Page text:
Lynching by Media

The News Diary of Sheik Taj al-din al-Hilali 26 October – 4 November 2006 A 25,458 word survey of the media frenzy that followed the reporting of al-Hilali's Ramadan sermon.

“Gradually, all the old political and moral reality had melted like a Dalí watch. Nobody but a fanatic, it seemed, could really say all that he believed.” 
Arthur Miller

Richard Kerbaj’s front page story in The Australian on 26 October 2006 unleashed a media frenzy in which, in a few days, hundreds of thousands of words were published in Australia and round the world. Kerbaj quoted from Sheik Taj al-din al-Hilali’s Ramadan sermon given at some time during the month of September to a mosque inSydney’s inner city suburb of Lakemba. The Australianpublished the complete text of the  sermon some days later.

Just what caused the media storm remains a matter of contention.  After my recent analysis of the Murdoch press in Australia and my knowledge of how The Australian works I spent some time recovering every word I could that had been written on al-Hilali over the next few days. I wanted to understand the dynamics of the al-Halili incident. In what follows summaries of most of the published articles and transcripts in the Australian and international mainstream press on the incident are listed. This amounts to a summary of over 250,000 words of coverage of the al-Halili sermon.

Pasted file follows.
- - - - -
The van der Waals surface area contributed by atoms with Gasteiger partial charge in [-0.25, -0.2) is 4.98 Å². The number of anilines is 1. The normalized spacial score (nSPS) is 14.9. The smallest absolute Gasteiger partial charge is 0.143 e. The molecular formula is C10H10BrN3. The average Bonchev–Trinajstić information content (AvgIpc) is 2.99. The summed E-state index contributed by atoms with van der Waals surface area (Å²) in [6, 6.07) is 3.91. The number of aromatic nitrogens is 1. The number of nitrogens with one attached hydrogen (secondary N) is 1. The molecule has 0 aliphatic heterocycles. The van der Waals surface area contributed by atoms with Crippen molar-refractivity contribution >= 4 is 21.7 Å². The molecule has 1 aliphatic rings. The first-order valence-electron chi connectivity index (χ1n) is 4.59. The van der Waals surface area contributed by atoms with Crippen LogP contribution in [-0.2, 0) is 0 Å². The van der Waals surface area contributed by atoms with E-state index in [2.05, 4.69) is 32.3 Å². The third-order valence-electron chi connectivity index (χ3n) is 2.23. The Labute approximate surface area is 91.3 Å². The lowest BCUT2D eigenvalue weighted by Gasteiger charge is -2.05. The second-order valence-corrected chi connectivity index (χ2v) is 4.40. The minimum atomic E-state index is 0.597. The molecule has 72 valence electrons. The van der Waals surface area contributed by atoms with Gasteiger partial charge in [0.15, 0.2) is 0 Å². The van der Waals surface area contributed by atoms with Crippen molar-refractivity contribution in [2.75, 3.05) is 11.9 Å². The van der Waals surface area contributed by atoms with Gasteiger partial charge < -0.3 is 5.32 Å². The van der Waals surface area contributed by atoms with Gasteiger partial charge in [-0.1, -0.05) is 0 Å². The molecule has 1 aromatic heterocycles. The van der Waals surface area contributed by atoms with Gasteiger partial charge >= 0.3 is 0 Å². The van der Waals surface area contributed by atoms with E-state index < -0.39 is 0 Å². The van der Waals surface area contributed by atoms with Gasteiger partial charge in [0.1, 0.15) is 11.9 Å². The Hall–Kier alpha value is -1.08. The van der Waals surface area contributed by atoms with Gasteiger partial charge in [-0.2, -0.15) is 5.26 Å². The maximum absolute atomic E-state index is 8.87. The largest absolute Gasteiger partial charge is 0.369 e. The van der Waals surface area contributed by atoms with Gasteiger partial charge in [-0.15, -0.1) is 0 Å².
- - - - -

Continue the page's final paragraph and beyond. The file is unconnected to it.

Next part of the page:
My view, after studying the media torrent in detail, is that no matter how reprehensible al-Hilali’s remarks, the Sheik was lynched by media mob. Kebaj’s article spread through the media world like wildfire. It reinforced the world’s current anxieties and fears and al-Halili became linked to the worst perpetrators of terrorism. The Australian continued to fuel the story publishing the most tenuous links between al-Hilali and Osama bin-Laden and unearthing completely unrelated people and events to push the story onwards. News agencies and sources that should have known better got onto the media wagon and continued to push the story.

(25,458 words)

The complete text of this survey is available to the unemployed, students and pensioners at no charge. Simply send an email to noting your employment status.